The Spaghetti Method – When Allegations of Just Cause Don’t Stick
February 1, 2017 By: Alison McEwen Read Time: 3 minutes
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To determine if spaghetti is cooked, one throws it against the wall to see if it sticks. When deciding what arguments to put forward in a legal case, it is sometimes tempting to take the spaghetti method: throw all the arguments out there, and see what sticks.

A recent decision of the Small Claims Court in Ottawa, Budge v Dickie Moore Rental Inc, demonstrates the danger of the “spaghetti method.” A short-term employee brought a claim for wrongful dismissal damages. The employer asserted that the plaintiff was terminated for cause, namely dishonesty, incompetence and habitual neglect of duties. The defendant claimed that from the outset of his employment, the plaintiff asked the company to engage in fraud, and further asserted that the plaintiff was grossly negligent and incompetent in performing his duties, as set out in various meetings with the plaintiff. The employer alleged that the dishonesty manifested itself in a scheme to defraud the government, filing false mileage claims, and in misrepresenting his network of clients.

After the first day of trial, the plaintiff moved to amend his claim to include a claim for punitive damages, which was allowed. The employer was also allowed to amend its defence, to include an allegation of after-acquired cause, which was also allowed.

In investigating whether the plaintiff was terminated for cause, the Court agreed that after-acquired cause could be relied upon. However, to invoke after-acquired cause, the employer must establish that it did not have knowledge of the misconduct at the time the employee was dismissed and that the employer did not tolerate the misconduct by omitting to take timely action.

The Court considered each of the allegations of cause, and found that each ground for termination standing alone was not proven; therefore, logic dictated that their cumulative effect could not justify termination for cause. For the plaintiff’s wrongful dismissal claim, the court awarded the plaintiff $8,916.09.

In considering the claim for punitive damages, the Court looked to Nuala MacDonald-Ross v. Connect North America, which considered the principles set out by the 2002 Supreme Court of Canada case of Whiten v. Pilot Insurance Co.. In Nuala MacDonald-Ross, the court concluded that:

the defendants’ conduct in concocting cause after-the-fact based on unfounded allegations of misappropriation of funds and knowingly communicating these unfounded allegations to the police is reprehensible and egregious. This is, in my view, one of the rare cases in which the defendant’s conduct is so egregious that punitive damages are required for the purposes of deterrence, denunciation and retribution. Of these purposes, deterrence is of paramount importance in this case. Employers must know that in dealing with employees at a time when they are most vulnerable they will not escape the consequences of brutish and reprehensible conduct.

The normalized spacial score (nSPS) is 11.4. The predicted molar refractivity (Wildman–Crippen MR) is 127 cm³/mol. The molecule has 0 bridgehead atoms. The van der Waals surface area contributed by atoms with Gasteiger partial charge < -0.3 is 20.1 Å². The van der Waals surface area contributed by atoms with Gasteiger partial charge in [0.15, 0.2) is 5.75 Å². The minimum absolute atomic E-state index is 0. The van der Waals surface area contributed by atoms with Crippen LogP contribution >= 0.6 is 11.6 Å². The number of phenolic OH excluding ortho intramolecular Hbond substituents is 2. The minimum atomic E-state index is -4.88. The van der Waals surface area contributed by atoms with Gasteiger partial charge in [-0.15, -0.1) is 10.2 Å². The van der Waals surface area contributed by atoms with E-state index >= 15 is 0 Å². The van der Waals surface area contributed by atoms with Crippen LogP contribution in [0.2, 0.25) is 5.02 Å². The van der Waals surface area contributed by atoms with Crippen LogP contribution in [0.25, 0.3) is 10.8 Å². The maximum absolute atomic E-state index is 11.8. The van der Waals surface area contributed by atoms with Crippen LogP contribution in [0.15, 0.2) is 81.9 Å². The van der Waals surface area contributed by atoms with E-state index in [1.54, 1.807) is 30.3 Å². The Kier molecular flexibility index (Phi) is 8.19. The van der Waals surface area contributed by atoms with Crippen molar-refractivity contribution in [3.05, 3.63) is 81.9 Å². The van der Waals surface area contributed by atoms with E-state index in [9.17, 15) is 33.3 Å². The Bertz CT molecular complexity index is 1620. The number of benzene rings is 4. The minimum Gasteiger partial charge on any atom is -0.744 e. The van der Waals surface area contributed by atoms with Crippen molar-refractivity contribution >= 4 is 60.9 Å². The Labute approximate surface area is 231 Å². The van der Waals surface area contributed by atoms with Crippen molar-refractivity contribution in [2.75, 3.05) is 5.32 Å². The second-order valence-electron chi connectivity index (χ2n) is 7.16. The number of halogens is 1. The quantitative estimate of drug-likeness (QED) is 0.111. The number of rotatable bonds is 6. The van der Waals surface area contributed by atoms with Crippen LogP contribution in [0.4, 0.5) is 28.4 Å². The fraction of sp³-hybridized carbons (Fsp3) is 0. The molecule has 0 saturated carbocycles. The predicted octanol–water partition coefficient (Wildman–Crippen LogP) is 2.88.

The Court also looked to an Alberta Court of Appeal case, Elgert v. Home Hardware Stores Limited, and quoted Toronto lawyer Phil White: “In a wrongful dismissal action a breach by the employer of its contractual duty of good faith and fair dealing can be classified as an actionable wrong that may entitle the dismissed employee to an award of punitive damages.” That Court went on to specifically state that where an employer fabricates allegations of serious misconduct to support the dismissal, and maintains these allegations either up to or during the trial, this conduct could be the basis for punitive damages. The same goes where the employer terminates an employee for cause alleging serious misconduct (i.e. criminal or quasi-criminal conduct) without conducting a reasonably fair and unbiased investigation.

In the Budge case, the Court found that the defendant employer had failed to prove the serious allegations of fraud, dishonesty, theft and breach of trust, all of which cast serious aspersions on the character of the employee. Given that none of the allegations were proven and, more seriously, that none of them were the subject of any consideration or notice at the time they allegedly occurred and were only raised in response to the action being commenced, the Court concluded that they were concocted after the fact for reasons unknown.


The Court found that, in accordance with the law cited above, this type of conduct warranted censure from the court with an award of punitive damages serving as a deterrent. The defendant persisted in advancing serious personal allegations of impropriety against the plaintiff without being able to maintain them and without having conducted a reasonably fair and unbiased investigation. The Court looked to other cases where such awards were made, the amount of compensatory damages awarded, and the monetary jurisdiction of this Court, and determined that the appropriate punitive damage award was $4,000.00.

The Court was clear that while after-acquired cause is certainly still a defence available to employers, they must be careful not to make bald allegations of cause, because if they are not certain the allegation will stick, the spaghetti method may turn out to be a costly one.

For more questions about allegations of just cause, contact our Employment Law Group.

This content is not intended to provide legal advice or opinion as neither can be given without reference to specific events and situations. © 2018 Nelligan O’Brien Payne LLP.